Another forest walk

In my last post I wrote about the heliconia or ‘bird of paradise’ flower wall hanging that I was making, and this design is now finished. I tried a different method for finishing it off this time and decided to complete the design without borders, making a backing rather like a pillow slip. In the directions I followed, they said to do the main quilting before completing the design so I did that using a light backing fabric because I found that it was difficult to feed the top smoothly through the machine without anything on the back. Once the quilt was finished I outlined the main part of the design to anchor everything together.

Heliconia flower

Heliconia flower

Yesterday was national day here in Brunei, and to take advantage of the day off we got together with some friends to do a forest walk. The place we chose to go is about an hour and a half’s drive away from where we live and one of the few places left that still has primary rain forest. We set off early in the morning and it promised to be a fine day and as we drove up into the hills there was still heavy mist hanging over the tops of the trees.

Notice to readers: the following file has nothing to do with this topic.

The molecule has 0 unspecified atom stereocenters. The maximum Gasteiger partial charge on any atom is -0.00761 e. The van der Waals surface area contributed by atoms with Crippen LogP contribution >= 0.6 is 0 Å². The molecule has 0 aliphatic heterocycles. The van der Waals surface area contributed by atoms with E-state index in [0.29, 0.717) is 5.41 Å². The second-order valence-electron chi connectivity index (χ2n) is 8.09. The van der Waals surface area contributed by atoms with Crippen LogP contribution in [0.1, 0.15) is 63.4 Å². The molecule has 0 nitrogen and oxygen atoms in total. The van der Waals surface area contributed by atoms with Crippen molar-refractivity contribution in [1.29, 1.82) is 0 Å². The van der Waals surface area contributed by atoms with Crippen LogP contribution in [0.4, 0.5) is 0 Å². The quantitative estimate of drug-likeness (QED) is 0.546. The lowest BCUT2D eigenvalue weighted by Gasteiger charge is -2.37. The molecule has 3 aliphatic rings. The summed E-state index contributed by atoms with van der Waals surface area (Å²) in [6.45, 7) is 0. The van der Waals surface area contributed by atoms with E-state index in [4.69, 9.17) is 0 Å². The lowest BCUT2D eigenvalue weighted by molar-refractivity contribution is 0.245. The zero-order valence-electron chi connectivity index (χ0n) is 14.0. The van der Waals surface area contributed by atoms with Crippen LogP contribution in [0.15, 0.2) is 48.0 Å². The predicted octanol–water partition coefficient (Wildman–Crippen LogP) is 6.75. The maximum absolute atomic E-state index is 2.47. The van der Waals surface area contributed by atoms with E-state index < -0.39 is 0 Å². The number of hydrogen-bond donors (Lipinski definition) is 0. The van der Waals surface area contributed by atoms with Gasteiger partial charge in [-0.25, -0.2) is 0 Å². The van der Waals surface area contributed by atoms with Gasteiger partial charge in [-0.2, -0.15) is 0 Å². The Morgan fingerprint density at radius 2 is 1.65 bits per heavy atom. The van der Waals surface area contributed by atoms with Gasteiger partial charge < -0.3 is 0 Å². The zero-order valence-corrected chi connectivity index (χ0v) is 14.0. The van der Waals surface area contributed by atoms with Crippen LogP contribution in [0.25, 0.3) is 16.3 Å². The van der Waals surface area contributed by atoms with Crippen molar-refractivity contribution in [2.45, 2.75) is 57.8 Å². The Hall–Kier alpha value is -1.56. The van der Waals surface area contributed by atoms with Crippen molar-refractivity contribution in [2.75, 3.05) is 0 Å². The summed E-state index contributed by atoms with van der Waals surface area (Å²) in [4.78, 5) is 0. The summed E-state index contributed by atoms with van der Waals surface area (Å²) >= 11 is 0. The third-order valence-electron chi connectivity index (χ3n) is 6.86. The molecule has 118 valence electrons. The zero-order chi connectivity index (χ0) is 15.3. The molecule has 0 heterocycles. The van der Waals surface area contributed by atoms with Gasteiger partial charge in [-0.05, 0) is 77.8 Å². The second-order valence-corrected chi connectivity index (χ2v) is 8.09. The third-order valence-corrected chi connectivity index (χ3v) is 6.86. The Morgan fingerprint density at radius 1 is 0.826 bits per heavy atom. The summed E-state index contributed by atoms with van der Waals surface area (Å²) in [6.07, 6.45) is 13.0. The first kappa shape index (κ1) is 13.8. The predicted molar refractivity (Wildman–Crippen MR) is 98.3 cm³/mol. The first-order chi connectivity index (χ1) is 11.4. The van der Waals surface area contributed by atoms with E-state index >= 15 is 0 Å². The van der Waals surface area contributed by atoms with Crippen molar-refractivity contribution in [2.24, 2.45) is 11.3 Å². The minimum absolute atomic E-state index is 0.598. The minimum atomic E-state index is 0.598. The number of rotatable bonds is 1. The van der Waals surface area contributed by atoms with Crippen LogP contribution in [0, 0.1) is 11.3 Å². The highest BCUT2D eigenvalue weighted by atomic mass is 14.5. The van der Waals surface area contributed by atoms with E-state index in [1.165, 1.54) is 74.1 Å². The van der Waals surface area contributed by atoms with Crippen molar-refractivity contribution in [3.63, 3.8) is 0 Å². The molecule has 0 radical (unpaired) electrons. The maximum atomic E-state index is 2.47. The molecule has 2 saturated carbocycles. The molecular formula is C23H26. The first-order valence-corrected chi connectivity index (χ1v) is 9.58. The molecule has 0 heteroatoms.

We were intending to walk to a place called Bukit Teraja, bukit being the local word for mountain, so the first part of the walk was very steep. The previous time we did this walk it was pouring with rain so it made a nice change to do it in dry conditions although because of the recent rain there were still plenty of leeches around. We were soon out of breath from the climb but the minute one stopped anywhere the leeches would home in, so it was best to keep moving.

After about twenty minutes of walking (or climbing) we emerged into a clear, exposed rocky area and this place is well known as an excellent place for spotting pitcher plants and we weren’t disappointed. It seems that there are a number of different varieties growing in this spot, some nestled in the undergrowth at ground level and others like creepers, climbing up through the branches of trees. Some were small and round like little pots, others long and thin.